Easy Cedar Plank Salmon

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Cooking + Recipes

The Instant Classic That’s Easier than You Think

Few dishes are more iconic than cedar plank salmon. The culinary synergy of smoky aromas, flavorful wild-caught fish, and a rustic presentation make cedar plank salmon an unforgettable meal to enjoy. 

It’s also a foolproof recipe to prepare, whether you’re a novice or a master at the grill. Grilling wild salmon on cedar planks imparts complex, savory flavors onto the fish in a short period of time, all while steaming the fillets to tender perfection. 

The cedar plank salmon recipe below matches up the dish’s inherent smokiness with equally complex North African flavors: The salmon is briefly marinated in a warm blend of spices, then brushed with a sweet-savory-tart pomegranate glaze while on the grill. It may sound like advanced level cooking, but it couldn’t be simpler to make. 

Notes:

Ras el hanout is a dry blend of spices and herbs used in North African dishes, made up of a diverse mix of ingredients. Each ras el hanout blend is different, with no set combination of flavors, but it generally will feature warm spices like coriander, cumin, cinnamon, paprika, allspice, and ginger. You can make your own mix — there are lots of recipes out there for ras el hanout — or buy a premade blend to keep things easy. Keep in mind, freshly toasted and ground spices are always going to pack more flavor and complexity than store-bought blends. 

Regardless, using ras el hanout as part of a quick marinade with garlic, extra-virgin olive oil, lemon juice, and lemon zest (and seasoned with salt and black pepper, of course), is a ridiculously easy way to lay the groundwork for depth of flavor in this recipe for cedar planked salmon.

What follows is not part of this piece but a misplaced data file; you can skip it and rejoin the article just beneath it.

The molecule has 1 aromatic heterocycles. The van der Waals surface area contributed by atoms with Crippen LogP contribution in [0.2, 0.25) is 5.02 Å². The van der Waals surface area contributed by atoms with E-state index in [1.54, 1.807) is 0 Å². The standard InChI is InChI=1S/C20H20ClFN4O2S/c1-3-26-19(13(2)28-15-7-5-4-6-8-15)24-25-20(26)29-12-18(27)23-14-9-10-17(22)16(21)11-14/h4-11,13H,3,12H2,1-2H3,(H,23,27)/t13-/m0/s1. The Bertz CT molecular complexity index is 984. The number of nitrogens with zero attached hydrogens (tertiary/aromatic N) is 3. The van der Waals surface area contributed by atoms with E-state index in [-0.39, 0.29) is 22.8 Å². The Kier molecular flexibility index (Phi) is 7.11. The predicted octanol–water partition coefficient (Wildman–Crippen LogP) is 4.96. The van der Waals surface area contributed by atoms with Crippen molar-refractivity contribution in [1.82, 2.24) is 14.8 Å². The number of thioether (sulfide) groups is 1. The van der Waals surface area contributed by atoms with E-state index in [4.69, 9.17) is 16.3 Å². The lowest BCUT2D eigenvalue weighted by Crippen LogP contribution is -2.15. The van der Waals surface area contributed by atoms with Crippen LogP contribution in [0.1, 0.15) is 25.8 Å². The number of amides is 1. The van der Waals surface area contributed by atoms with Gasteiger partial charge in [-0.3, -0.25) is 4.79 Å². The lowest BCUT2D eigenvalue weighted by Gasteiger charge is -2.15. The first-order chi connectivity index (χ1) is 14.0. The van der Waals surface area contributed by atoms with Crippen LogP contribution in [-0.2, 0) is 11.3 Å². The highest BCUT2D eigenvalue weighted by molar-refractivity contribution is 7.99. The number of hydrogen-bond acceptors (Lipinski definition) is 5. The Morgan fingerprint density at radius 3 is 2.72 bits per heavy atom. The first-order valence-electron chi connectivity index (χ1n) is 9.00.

Whether you’re using sockeye or coho salmon, try to use cuts that are relatively uniform in thickness so that they’ll finish cooking at the same time. Otherwise you’ll want to be ready to pull the thinner pieces from the grill early. The robust flavor of sockeye holds up particularly well to a treatment of pomegranate glaze, North African flavors, and cedar smoke, but milder coho is fine to use instead. 

To add another layer of flavor to the recipe, you’ll create an easy glaze from tart pomegranate molasses, honey or maple syrup, and soy sauce to brush onto the salmon fillets before closing the grill. The sugars of the pomegranate molasses and the honey/maple syrup will caramelize under the heat of the grill, creating a delicious glaze. Note: You can find pomegranate molasses at any Middle Eastern market; or, you can make your own

And finally, the smoke that develops and rises from the cedar planks gives the salmon its signature touch of flavor. Using a cedar plank on the grill keeps your fillets protected from the dry heat of the grill while imparting a subtle smoky flavor. Depending on the size of your planks and fillets, you may need to use more than one in order to give heat and air ample room to move around the salmon. Make sure you’re using food-safe, untreated western red cedar; these planks can be reused for another cookout or two, as long as the boards are intact and aren’t too charred.  

For a festive flourish, you might want to have some pomegranate seeds on hand to sprinkle onto your salmon fillets before serving. 


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